Evaluation of Nucleocapsid and Phosphoprotein P Functionality as Critical Factors During the Early Phase of Paramyxoviral Infection



Sascha Bossow1, a, Sabine Schlecht1, b, Rainer Schubbert2, Matthias Pfeiffer2, Wolfgang J Neubert1, Marian Wiegand*, 1, c
1 Department of Molecular Virology, Max Planck Institute of Biochemistry, Am Klopferspitz 18, 82152 Martinsried, Germany
2 Eurofins Medigenomix GmbH, Fraunhoferstraße 22, 82152 Martinsried, Germany
a Present address: Department of Translational Oncology, National Center for Tumor Diseases, Im Neuenheimer Feld 581, 69120 Heidelberg, Germany
b Present address: Celgene GmbH, Joseph-Wild-Straße 20, 81829 München, Germany
c Present address: AmVac Research GmbH, Lochhamer Str. 29a, 82152 Martinsried, Germany


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© Bossow et al.; Licensee Bentham Open.

open-access license: This is an open access article licensed under the terms of the Creative Commons Attribution Non-Commercial License (http://creativecommons.org/licenses/by-nc/3.0/) which permits unrestricted, non-commercial use, distribution and reproduction in any medium, provided the work is properly cited.

* Address correspondence to this author at the AmVac Research GmbH, Lochhamer Str. 29a, D-82152 Martinsried, Germany; Tel: +49 - 89 - 63854363; E-mail: wiegand@amvac-research.de


Abstract

In the beginning of a paramyxovirus infection after cell entry viral survival depends on efficient primary (1°) transcription and on the stability of only one input nucleocapsid. Here we examined the influence of the viral polymerase co-factor phosphoprotein P on the very early phase of an infection, i.e. before progeny nucleocapsids are synthesized. We used a novel set-up with Sendai virus (SeV) mutants incapable of genome replication: SeV-ΔP with the entire P ORF deleted, SeV-PΔ2-77 with the deletion of aa 2-77. These mutants allow maintaining the state of the very beginning of an infection when statistically one viral genome is present in the cell. This single genome serves as template for transcription. During SeV-ΔP infections only early 1° transcription takes place at low levels. However, when the truncated P protein is expressed in SeV-PΔ2-77 infections, 1° transcription levels rise significantly up to an 8-fold increased amount of viral mRNA. This shows that the P protein is able to support transcription and thereby mediates the transition from early to late 1° transcription. Importantly, nucleocapsids of both mutants could be shown to remain stable and functional for at least 5 days – even without de novo P protein synthesis. These results describe a novel function of the P protein: enhancing viral gene expression even before genome replication has started. Thus, the since long postulated supportive function of the P protein is not related to stabilization of the nucleocapsid but rather enhances the processivity of the viral polymerase during late 1° and secondary (2°) transcription and genome replication.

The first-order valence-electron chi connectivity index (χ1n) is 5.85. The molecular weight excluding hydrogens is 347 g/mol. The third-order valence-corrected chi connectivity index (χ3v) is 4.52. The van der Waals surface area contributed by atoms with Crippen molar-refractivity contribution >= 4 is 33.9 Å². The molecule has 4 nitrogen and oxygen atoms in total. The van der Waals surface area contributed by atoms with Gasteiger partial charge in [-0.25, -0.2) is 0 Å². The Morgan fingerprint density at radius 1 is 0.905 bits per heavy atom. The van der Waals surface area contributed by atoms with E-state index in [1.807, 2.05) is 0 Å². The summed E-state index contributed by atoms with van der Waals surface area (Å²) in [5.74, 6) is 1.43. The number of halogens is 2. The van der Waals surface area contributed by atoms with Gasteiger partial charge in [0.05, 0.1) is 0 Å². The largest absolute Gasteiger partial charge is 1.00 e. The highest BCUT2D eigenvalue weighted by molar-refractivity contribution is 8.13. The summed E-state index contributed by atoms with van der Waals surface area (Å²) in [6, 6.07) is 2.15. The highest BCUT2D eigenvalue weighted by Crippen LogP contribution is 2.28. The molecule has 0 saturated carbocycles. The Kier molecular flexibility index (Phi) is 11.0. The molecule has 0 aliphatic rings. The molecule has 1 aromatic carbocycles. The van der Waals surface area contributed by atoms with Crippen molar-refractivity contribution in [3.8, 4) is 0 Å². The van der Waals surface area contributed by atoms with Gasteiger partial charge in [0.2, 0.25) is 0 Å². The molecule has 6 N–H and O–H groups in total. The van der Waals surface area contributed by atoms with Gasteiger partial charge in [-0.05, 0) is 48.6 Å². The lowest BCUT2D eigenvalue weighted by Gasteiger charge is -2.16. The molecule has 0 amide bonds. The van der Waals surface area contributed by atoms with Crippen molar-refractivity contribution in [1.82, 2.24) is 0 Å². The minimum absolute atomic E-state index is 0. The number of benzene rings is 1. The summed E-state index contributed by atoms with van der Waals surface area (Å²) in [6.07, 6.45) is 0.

Keywords: Early infection phase, paramyxovirus infection, polymerase complex, primary transcription, replication-deficient, Sendai virus, viral transcription..